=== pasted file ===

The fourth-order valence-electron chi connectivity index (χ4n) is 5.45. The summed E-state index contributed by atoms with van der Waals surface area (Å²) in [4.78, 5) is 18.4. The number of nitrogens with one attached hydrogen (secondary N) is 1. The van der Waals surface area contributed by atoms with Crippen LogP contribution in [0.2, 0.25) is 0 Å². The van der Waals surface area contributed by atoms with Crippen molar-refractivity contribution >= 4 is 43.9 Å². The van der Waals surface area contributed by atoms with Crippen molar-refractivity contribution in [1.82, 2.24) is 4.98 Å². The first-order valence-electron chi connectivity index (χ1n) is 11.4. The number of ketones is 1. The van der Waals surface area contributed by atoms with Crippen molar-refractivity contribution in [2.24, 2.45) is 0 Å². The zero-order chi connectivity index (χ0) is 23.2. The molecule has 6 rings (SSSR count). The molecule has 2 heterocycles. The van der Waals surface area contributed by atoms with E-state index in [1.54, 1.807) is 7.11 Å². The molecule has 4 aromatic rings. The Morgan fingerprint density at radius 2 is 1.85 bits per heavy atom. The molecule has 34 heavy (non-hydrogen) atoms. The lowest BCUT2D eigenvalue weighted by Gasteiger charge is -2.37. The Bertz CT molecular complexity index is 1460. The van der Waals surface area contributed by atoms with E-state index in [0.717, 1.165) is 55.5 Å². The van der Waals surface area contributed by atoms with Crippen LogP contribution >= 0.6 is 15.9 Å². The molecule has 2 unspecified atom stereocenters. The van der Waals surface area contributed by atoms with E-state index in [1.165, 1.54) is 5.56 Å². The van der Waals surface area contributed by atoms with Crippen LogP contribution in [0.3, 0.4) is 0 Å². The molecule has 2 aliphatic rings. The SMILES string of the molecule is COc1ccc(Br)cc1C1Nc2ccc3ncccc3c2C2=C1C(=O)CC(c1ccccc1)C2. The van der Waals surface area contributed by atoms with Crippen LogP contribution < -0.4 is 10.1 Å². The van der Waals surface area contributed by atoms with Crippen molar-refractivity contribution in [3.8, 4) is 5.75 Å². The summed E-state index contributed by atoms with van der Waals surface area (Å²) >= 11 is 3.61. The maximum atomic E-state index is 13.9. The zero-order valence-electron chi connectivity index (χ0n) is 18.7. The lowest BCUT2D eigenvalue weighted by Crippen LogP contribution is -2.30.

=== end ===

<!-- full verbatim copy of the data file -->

The fourth-order valence-electron chi connectivity index (χ4n) is 5.45. The summed E-state index contributed by atoms with van der Waals surface area (Å²) in [4.78, 5) is 18.4. The number of nitrogens with one attached hydrogen (secondary N) is 1. The van der Waals surface area contributed by atoms with Crippen LogP contribution in [0.2, 0.25) is 0 Å². The van der Waals surface area contributed by atoms with Crippen molar-refractivity contribution >= 4 is 43.9 Å². The van der Waals surface area contributed by atoms with Crippen molar-refractivity contribution in [1.82, 2.24) is 4.98 Å². The first-order valence-electron chi connectivity index (χ1n) is 11.4. The number of ketones is 1. The van der Waals surface area contributed by atoms with Crippen molar-refractivity contribution in [2.24, 2.45) is 0 Å². The zero-order chi connectivity index (χ0) is 23.2. The molecule has 6 rings (SSSR count). The molecule has 2 heterocycles. The van der Waals surface area contributed by atoms with E-state index in [1.54, 1.807) is 7.11 Å². The molecule has 4 aromatic rings. The Morgan fingerprint density at radius 2 is 1.85 bits per heavy atom. The molecule has 34 heavy (non-hydrogen) atoms. The lowest BCUT2D eigenvalue weighted by Gasteiger charge is -2.37. The Bertz CT molecular complexity index is 1460. The van der Waals surface area contributed by atoms with E-state index in [0.717, 1.165) is 55.5 Å². The van der Waals surface area contributed by atoms with Crippen LogP contribution >= 0.6 is 15.9 Å². The molecule has 2 unspecified atom stereocenters. The van der Waals surface area contributed by atoms with E-state index in [1.165, 1.54) is 5.56 Å². The van der Waals surface area contributed by atoms with Crippen LogP contribution in [0.3, 0.4) is 0 Å². The molecule has 2 aliphatic rings. The SMILES string of the molecule is COc1ccc(Br)cc1C1Nc2ccc3ncccc3c2C2=C1C(=O)CC(c1ccccc1)C2. The van der Waals surface area contributed by atoms with Crippen LogP contribution < -0.4 is 10.1 Å². The van der Waals surface area contributed by atoms with Crippen molar-refractivity contribution in [3.8, 4) is 5.75 Å². The summed E-state index contributed by atoms with van der Waals surface area (Å²) >= 11 is 3.61. The maximum atomic E-state index is 13.9. The zero-order valence-electron chi connectivity index (χ0n) is 18.7. The lowest BCUT2D eigenvalue weighted by Crippen LogP contribution is -2.30.